For years, milk was marketed as a drink that does a body good. But after decades of declining sales, the American milk industry has turned somewhat sour.
At Leevers Locavore grocery store, the coffee bar is seeing more customers choosing options other than traditional cow milk.
“We go through about a case of alternative milks a day,” said a barista. “Maybe just a gallon of whole milk or non-fat.”
Across this store, more shoppers are loading their carts with alternative dairy choices.
Dairy manager Jacob Pomainville says cow milk sales aren’t what they used to be.
“It’s definitely evident that regular dairy is declining in popularity,” he said.
Instead, more shoppers are stocking up on plant-based dairy products.
“This Oatly is selling really well,” Pomainville said. “There’s a high demand for.”
National numbers mirror the store’s sales.
According to Nielsen, almond milk is now America’s favorite milk substitute.
Sales have jumped 250 percent over the past five years. During that same period, the total milk market shrank by more than $1 billion.
That economic impact can be felt across the country as two of America’s biggest milk processing plants, Borden Dairy and Dean Foods, recently filed for bankruptcy.
“Mostly, the challenges right now we are experiencing – raw milk inflationary prices which puts a little bit of pressure on processors like Borden Dairy,” said Tony Sarsam, Borden Dairy CEO.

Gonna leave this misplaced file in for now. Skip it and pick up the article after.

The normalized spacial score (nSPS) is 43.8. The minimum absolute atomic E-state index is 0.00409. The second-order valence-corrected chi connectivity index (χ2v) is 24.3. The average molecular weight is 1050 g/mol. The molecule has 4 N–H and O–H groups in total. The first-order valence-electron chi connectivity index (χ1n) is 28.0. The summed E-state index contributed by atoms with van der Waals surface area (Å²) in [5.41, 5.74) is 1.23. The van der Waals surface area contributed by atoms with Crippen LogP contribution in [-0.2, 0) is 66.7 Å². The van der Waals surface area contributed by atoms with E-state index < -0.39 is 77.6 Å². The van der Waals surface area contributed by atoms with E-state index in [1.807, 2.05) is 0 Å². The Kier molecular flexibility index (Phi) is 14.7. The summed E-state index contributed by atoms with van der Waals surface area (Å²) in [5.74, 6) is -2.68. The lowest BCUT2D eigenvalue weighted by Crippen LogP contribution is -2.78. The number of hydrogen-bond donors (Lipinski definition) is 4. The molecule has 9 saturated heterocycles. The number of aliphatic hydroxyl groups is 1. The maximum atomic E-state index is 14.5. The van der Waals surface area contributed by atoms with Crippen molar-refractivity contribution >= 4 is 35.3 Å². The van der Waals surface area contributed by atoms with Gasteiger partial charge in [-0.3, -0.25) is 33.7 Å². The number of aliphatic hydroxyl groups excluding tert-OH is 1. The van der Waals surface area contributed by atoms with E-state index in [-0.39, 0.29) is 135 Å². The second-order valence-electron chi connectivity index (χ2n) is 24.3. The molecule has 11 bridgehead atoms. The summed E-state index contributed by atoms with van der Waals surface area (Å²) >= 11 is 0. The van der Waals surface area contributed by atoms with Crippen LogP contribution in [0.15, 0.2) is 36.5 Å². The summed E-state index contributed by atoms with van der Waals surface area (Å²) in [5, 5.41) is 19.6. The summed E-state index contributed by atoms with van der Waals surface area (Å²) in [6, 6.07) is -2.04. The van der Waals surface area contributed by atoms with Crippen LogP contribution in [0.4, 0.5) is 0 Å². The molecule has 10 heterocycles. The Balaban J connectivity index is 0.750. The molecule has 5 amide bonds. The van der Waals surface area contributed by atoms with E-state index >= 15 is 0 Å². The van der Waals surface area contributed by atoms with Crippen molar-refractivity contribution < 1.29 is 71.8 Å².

“We’ve adopted the mantra, ‘glass half full,’” he said. “Consumers are saying they want variety. They’re looking for new ways to consume all products. They want convenience. They want healthy products and they want products that allow them to indulge.”
Now, leaders of one of the country’s most well renowned dairy science programs are speaking out.
“There, the distinction is those plants were making bottled milk, which is the product that tends to be going down,” said Dan Sumner PhD, an agricultural economist at the University of California Davis.
Sumner says while America’s consumption of cow milk is decreasing, the dairy industry overall isn’t in trouble.
“That’s right. Milk production is going up,” he said. “Dairying is a tough business but there’s people successful at it and I think the long-term future is really healthy.”
A healthy future with more people now eating more cheese – and America exporting other dairy products like protein powder.
“The U.S. dairy industry is getting better and better at competing in the world market,” Sumner said. “The industry is always looking for innovations to get more from less to be able to keep the price of milk affordable for people.”